Top 10 of 2011 – Allen’s Picks
The best acting performance of the year goes to Michael Fassbender in Steve McQueen’s harrowing, unrelenting, uncompromising film Shame. Teaming together again after Hunger (2008), Fassbender and McQueen, along with co-writer Abi Morgan, paint a portrait of a man completely addicted to sexual encounters. Yes, this is a sex film, but there is nothing sexy about it. Fassbender’s character Brandon is a man who very neatly puts up the façade of a person who seems to be successful and well off, but bubbling just beneath the surface is an addict willing to go to any lengths to fulfill his sexual desires, apart from making any kind of real human connection. That façade starts to reveal itself when his unpredictable sister Sissy (Carey Mulligan) unexpectedly shows up at his apartment, chipping away at Brandon until his true nature comes to the surface. This is a film that is completely about what is hidden underneath people’s exteriors. There is a level that goes beyond what Brandon and Sissy are showing us, and McQueen leaves it to us to make those connections. No character study this year is as penetrating as this, showing a real person with real issues, and the depths he’s willing to fall to to feed his needs. Impeccably directed and beautifully shot, this is a film worth seeing for those willing to enter the mind of a very troubled character.
7. Martha Marcy May Marlene
Writer/director Sean Durkin’s first feature film is a slow-burning look at how a young woman becomes deeply ingrained in a dangerous cult, and her desperate attempt to rid herself from that world. The accomplishment of Martha Marcy May Marlene is in how it tells two parallel stories woven together, one detailing Martha (Elizabeth Olsen) and her involvement with a local cult, and the other with her trying to re-assimilate with her sister Lucy (Sarah Paulson) and Lucy’s husband. So well are the two stories interconnected that we have no trouble placing ourselves at a certain point in the timeline, and understanding how one event directly relates to a later one. The depiction of the cult, led by a man known only as Patrick (John Hawkes), feels realistic and immensely disturbing at the same time, because we can understand how Martha would so easily be seduced by this world. Elizabeth Olsen gives a standout performance here, one that showcases a character full of anger, fear, desperation and confusion. She doesn’t know whom she should trust, and more than that, she isn’t exactly sure how to trust another person. The film moves at a steady pace, ramping the suspense up to a boiling point, as Martha’s paranoia of the cult begins to consume her. This is a very well made film by an upcoming director and actress, and I look forward to seeing more of their work.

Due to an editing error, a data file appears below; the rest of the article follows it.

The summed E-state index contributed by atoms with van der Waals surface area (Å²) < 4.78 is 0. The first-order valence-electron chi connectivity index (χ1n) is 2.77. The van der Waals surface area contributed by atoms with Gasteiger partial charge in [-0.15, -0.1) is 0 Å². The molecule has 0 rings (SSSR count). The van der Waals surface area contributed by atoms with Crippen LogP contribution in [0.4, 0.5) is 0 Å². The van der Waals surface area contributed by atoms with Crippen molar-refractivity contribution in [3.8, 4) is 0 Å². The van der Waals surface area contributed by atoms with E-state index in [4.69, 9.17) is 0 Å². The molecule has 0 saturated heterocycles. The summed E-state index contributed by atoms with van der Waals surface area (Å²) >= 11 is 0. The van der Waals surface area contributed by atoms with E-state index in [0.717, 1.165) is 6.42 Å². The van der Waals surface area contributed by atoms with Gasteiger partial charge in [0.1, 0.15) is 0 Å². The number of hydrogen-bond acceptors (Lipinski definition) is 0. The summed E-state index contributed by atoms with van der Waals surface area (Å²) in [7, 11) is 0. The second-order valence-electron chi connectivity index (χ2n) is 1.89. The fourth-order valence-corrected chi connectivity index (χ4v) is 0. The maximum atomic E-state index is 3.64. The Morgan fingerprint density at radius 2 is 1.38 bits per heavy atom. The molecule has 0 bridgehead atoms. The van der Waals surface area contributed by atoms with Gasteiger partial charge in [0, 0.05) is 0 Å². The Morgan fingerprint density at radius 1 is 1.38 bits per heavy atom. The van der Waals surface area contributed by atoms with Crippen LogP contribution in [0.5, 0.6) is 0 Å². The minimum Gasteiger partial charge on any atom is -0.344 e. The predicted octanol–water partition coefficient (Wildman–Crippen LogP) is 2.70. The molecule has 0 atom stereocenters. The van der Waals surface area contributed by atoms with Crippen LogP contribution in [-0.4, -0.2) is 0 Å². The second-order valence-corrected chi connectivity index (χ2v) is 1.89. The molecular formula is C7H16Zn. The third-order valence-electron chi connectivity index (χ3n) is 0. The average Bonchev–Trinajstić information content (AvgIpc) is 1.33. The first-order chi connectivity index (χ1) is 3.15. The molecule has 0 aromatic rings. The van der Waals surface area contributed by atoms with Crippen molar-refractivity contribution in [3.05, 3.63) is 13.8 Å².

6. Midnight in Paris
Oh, what a wonderful film Woody Allen has made! The biggest financial hit of his career and his most critically acclaimed film in years is a beautiful ode to a magical city and a nostalgic fondness of a time long since passed. Paris is at the center of Woody’s film, with an opening montage highlighting streets, buildings, and landmarks in such a loving way that it makes me recall the opening scene of his other great film, Manhattan (1979). Owen Wilson stars as Gil, a hack screenwriter visiting France with his fiancée Inez (Rachel McAdams) and her family. While everything in Gil’s life seems to be set in stone, he longs for something more. He yearns to live a life like those of his literary heroes, conversing among other artists, sipping coffee in a café while listening to Cole Porter, or taking a stroll along the streets while it rains. Well, he gets that very chance when, at the stroke of midnight, Gil is magically whisked away to 1920s Paris and rubs elbows with the likes of Luis Buñuel (Adrien de Van), Zelda and F. Scott Fitzgerald (Alison Pill/Tom Hiddleston), and Ernest Hemingway (a scene-stealing performance by Corey Stoll). I had a smile on my face the entire time while watching this movie, seeing Gil move within his fantasy world, and even fall in love with someone he feels to be his perfect match (Marion Cotillard). Charming and funny the entire way through, this is one of the best entries in Woody’s late-career resurgence.